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Manufacturing Strategies for Supply Chain Management: JIT and Lean Manufacturing
Just In Time Manufacturing
Just-In-Time (JIT) is a manufacturing philosophy originally developed in Japan that aims to minimize problems by scheduling manufacturing at just the right time. If manufacturing occurs too far in advance, extra costs result due to inventory holding costs that will be incurred. On the other hand, if manufacturing occurs too late, the business will incur the opportunity cost of lost sales. Thus, it’s best to schedule manufacturing within the right timeframe. Companies utilizing a JIT mindset have shorter setup and lead times. The reduced need for inventory space also saves money.
The idea behind JIT is that holding high levels of safety stock inventory is a little like a slapping a fresh coat of paint on a rotting wooden shed – you’re not actually fixing the problem, just covering it up. Safety stock inventory is designed to prevent loss of sales in case of issues like inaccurate demand forecasts, supplier delays, or poor product quality. The JIT philosophy reasons that instead of incurring holding costs and risking product obsolescence by keeping high levels of safety stock, companies should instead focus on fixing the underlying supplier-side problems so they can keep safety stock holdings to a minimum.
JIT is a comprehensive approach involving three separate elements:
In terms of people, JIT requires a changed mindset from “traditional” manufacturing and sourcing practices to newer strategic sourcing and manufacturing ideals. For a business to have success with JIT, all employees need to be on board and work to alter existing mindsets.
Just In Time manufacturing also requires the plant layout to be modified to better suit the new objectives. Layout is based on product (whereas classically, it was based on process) because of the JIT focus on demand-pull manufacturing (wherein items are pulled to workstations only when they are needed). Worker flexibility is an important consideration as well.
JIT isn’t the only strategy that manufacturing managers can use to improve quality and cut costs. Lean Manufacturing is the process of reducing waste – IE, cutting out the “fat” and becoming a lean manufacturing entity. It involves optimizing methods and machinery to reduce waste and improve quality.
Lean thinking is a shift towards the idea of Total Quality Management (TQM). The definition of TQM (taken from Michael Kirchner’s article on the topic) is: “a well-planned, companywide process, integrated into the company's business plan, that achieves the goal of never-ending continuous improvement of all business processes in order to satisfy customer requirements, both internal and external.”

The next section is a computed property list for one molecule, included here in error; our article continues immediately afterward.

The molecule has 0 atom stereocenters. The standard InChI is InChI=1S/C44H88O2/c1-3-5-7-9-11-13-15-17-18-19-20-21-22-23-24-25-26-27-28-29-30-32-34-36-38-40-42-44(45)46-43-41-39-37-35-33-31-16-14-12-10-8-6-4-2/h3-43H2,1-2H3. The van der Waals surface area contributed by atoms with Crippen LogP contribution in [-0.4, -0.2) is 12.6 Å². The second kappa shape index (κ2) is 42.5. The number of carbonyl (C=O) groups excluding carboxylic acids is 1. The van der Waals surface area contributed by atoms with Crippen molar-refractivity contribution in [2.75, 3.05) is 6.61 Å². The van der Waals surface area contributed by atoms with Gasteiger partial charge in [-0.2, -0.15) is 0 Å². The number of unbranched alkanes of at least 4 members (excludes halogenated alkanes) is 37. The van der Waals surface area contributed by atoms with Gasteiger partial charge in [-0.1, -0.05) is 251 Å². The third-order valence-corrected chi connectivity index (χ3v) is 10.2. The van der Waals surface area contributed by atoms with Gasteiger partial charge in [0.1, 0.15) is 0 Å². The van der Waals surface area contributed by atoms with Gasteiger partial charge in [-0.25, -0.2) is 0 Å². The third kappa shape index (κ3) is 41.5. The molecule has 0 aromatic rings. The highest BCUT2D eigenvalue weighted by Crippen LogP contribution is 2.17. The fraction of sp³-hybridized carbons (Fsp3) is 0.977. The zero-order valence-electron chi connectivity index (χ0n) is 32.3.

TQM is a shift from previous thinking because it is a proactive approach to quality management rather than a retroactive one.
There are six categories a business should target for reducing waste:
- Defects (quality problems)
- Excess motion
- Excess transport
- Unnecessary processing
Improvements can be made in Inventory/WIP by reducing excess holdings. Improvements can be made in overproduction (too much production) by obtaining more accurate demand forecasts so JIT principles can be utilized. Defects and quality problems can be resolved with strategic sourcing as well as careful quality monitoring. Excess motion, which occurs when people or machinery have to move around the plant too much, can be fixed by examining plant layout. Excess transport (shipping products when it isn’t required) can be reduced by streamlining the overall supply chain. Finally, unnecessary processing can be reduced by updating machinery.
Loss Reduction Tools: Analysis for Improving Performance
There are three useful tools that managers can use to analyze the causes behind manufacturing problems. Solving these causes will lead to increased performance.
The first tool is the 5-why analysis. In five why analysis, managers do what the name implies: they ask “why” five times. For example, if a certain phone coming off the production line is broken, they might ask “why” and discover that it dropped off the assembly line. The next “why” might reveal that it was accidentally pushed off by another phone (the assembly line is very crowded). The next “why” might show that the assembly line is more crowded than usual because of a spike in demand, and subsequent asking of “why” might point to the need for more accurate demand forecasts. (It turns out that the production line is fine, and the bad demand forecast is the reason the phone broke.)
This root cause of the loss is called the phenomenon. Fixing the phenomenon will most likely fix the problems.
The fishbone diagram is another loss reduction tool. It analyzes possible causes of the problem, broken down into man (human error), machine (machine problems), materials (problems with the raw materials), and method (improper procedures).
Finally, managers can use a loss tree to break down a problem into components. Often, there might be more than one cause of a problem – errors can occur at many different stages. Loss trees aim to quantify the percentage of losses that occurred for a certain reason. This allows managers to prioritize problem solving. For example, if 95% of problems are determined to have occurred because of bad materials, and only 5% because of bad manufacturing practices, it might be better to engage in strategic sourcing before trying to improve the manufacturing process.
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